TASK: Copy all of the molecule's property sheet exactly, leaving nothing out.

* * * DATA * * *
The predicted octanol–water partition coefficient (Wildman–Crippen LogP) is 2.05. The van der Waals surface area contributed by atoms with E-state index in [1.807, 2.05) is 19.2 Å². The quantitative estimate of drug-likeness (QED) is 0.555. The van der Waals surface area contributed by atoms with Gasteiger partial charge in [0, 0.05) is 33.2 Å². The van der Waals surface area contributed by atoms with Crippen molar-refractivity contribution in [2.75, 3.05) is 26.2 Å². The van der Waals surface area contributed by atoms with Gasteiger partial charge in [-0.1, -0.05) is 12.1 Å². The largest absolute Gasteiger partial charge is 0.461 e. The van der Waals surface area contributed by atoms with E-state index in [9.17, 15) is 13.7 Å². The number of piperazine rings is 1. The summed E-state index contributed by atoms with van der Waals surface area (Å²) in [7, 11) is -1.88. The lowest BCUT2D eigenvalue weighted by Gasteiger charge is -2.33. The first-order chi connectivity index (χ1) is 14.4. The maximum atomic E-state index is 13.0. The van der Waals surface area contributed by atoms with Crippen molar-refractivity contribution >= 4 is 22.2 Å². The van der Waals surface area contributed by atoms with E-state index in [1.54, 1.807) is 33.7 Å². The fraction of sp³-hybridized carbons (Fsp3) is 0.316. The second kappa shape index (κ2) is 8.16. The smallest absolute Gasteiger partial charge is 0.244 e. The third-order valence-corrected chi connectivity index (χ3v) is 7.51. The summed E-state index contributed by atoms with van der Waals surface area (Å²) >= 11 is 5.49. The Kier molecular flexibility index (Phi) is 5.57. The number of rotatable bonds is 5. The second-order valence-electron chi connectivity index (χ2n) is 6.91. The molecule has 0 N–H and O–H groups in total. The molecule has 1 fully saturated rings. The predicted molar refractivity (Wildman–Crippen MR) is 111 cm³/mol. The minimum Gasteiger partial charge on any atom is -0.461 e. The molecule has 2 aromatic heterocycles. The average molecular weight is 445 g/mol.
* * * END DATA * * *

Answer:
The predicted octanol–water partition coefficient (Wildman–Crippen LogP) is 2.05. The van der Waals surface area contributed by atoms with E-state index in [1.807, 2.05) is 19.2 Å². The quantitative estimate of drug-likeness (QED) is 0.555. The van der Waals surface area contributed by atoms with Gasteiger partial charge in [0, 0.05) is 33.2 Å². The van der Waals surface area contributed by atoms with Crippen molar-refractivity contribution in [2.75, 3.05) is 26.2 Å². The van der Waals surface area contributed by atoms with Gasteiger partial charge in [-0.1, -0.05) is 12.1 Å². The largest absolute Gasteiger partial charge is 0.461 e. The van der Waals surface area contributed by atoms with E-state index in [9.17, 15) is 13.7 Å². The number of piperazine rings is 1. The summed E-state index contributed by atoms with van der Waals surface area (Å²) in [7, 11) is -1.88. The lowest BCUT2D eigenvalue weighted by Gasteiger charge is -2.33. The first-order chi connectivity index (χ1) is 14.4. The maximum atomic E-state index is 13.0. The van der Waals surface area contributed by atoms with Crippen molar-refractivity contribution >= 4 is 22.2 Å². The van der Waals surface area contributed by atoms with E-state index in [1.54, 1.807) is 33.7 Å². The fraction of sp³-hybridized carbons (Fsp3) is 0.316. The second kappa shape index (κ2) is 8.16. The smallest absolute Gasteiger partial charge is 0.244 e. The third-order valence-corrected chi connectivity index (χ3v) is 7.51. The summed E-state index contributed by atoms with van der Waals surface area (Å²) >= 11 is 5.49. The Kier molecular flexibility index (Phi) is 5.57. The number of rotatable bonds is 5. The second-order valence-electron chi connectivity index (χ2n) is 6.91. The molecule has 0 N–H and O–H groups in total. The molecule has 1 fully saturated rings. The predicted molar refractivity (Wildman–Crippen MR) is 111 cm³/mol. The minimum Gasteiger partial charge on any atom is -0.461 e. The molecule has 2 aromatic heterocycles. The average molecular weight is 445 g/mol.